Burger King is working on a new mobile payment option. But before rolling it out across the country the chain is doing some good old fashioned in the wild testing with some stores in Utah. Here are the details from Internet Retailer:
Consumers craving a Burger King combo meal in Salt Lake City now need look no further than their smartphone to pay the bill. Burger King Corp. announced today it is testing a mobile payment service in 50 of its locations in the Utah capital and surrounding metropolitan areas.
The BK payment app allows consumers to purchase and use a reloadable mobile BK Crown Card. Consumers can download the app via Apple Inc.’s App Store and Android storehouse Google Play, open the app to access their mobile card, and pay by scanning a QR code placed on counters or drive-up windows of participating restaurants.
I’m sure part of the test is to see if people will actually use the technology. But the more important part (from a testing standpoint) is to ensure the transactions function correctly outside of the lab – where other apps, surrounding technology, imperfect connectivity and fidgety people or idling cars, among offer factors, come into play. Here’s how the BK mobile payments are supposed to work:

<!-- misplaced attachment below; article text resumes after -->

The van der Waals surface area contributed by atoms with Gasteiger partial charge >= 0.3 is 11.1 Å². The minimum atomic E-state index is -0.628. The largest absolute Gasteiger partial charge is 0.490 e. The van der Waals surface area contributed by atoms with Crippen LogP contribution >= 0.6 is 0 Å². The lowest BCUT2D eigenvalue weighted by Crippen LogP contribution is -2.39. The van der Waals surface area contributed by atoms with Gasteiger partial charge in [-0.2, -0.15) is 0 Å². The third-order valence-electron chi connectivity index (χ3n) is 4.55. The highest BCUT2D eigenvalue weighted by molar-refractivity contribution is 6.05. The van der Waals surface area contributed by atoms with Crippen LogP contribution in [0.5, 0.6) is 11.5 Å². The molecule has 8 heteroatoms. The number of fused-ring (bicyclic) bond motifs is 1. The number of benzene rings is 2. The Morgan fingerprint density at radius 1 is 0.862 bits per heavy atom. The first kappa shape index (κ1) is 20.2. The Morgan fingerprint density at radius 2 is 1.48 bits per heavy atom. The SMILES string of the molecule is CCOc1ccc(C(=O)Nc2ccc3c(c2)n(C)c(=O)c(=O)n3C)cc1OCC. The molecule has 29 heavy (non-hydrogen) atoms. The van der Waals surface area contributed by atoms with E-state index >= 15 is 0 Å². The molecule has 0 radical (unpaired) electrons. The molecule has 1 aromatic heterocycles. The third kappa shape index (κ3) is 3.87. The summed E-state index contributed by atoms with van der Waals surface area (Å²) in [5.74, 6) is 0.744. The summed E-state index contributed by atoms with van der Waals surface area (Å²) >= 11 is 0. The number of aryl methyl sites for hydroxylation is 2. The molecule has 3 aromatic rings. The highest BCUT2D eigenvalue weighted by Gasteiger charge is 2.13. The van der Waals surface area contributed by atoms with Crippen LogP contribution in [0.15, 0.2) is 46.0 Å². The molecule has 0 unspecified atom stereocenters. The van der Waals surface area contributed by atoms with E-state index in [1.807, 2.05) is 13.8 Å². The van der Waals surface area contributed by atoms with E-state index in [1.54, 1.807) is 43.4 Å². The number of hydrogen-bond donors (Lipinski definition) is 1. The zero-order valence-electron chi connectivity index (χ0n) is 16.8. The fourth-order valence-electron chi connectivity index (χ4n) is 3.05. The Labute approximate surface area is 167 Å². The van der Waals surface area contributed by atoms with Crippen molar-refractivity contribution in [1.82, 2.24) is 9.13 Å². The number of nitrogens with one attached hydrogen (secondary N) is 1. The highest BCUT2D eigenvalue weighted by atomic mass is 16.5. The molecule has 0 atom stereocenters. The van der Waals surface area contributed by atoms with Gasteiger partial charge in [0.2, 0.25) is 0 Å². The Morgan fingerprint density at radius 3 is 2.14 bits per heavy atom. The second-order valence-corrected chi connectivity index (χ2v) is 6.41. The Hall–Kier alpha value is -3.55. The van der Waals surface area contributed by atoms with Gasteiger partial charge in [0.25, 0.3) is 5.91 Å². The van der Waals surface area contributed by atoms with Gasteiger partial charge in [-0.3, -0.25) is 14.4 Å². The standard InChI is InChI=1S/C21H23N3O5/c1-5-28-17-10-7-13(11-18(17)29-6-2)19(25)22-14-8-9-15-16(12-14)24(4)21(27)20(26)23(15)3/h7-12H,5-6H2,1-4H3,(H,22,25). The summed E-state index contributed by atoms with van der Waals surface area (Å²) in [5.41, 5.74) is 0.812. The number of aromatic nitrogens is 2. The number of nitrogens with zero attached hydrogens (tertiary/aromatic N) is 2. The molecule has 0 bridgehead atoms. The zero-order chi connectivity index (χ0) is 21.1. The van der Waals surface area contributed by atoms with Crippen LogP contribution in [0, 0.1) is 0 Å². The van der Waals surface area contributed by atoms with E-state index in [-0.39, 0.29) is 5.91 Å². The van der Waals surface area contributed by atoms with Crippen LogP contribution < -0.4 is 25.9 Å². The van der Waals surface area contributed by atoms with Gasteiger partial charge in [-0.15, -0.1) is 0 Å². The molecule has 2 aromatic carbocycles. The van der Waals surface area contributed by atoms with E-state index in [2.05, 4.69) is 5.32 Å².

The static QR code is unique to each point of sale terminal, Firethorn says. When a customer scans the code, it identifies the customer and connects her to the specific terminal. No sensitive payment data is stored on the phone, Firethorn says.
“The customer scans the QR code, the payment is processed, and the virtual gift card is debited and immediately updated with the new balance,” says Chip Fishburne, vice president, business development and marketing for Firethorn.
They’re also planning for the inevitability that someone without the Burger King app will scan the QR codes that will soon be present at every cash register.
The consumer has to use the BK Mobile Crown Card app to make a purchase. If the customer does not have the app and scans one of the QR codes with any QR code reader app, she will be directed to a landing page within the BK web site with links to the Apple App Store or Google Play where she can download the application.
This is a potentially complicated new project Burger King is undertaking, with a lot of real world conditions that are hard to predict or replicate in a lab. I’m glad BK understands the need for in the wild testing before launching such a new program. Hopefully they’ll be able to work out any kinks before the official launch. This foresighted testing will keep their busy customers happy in the long run.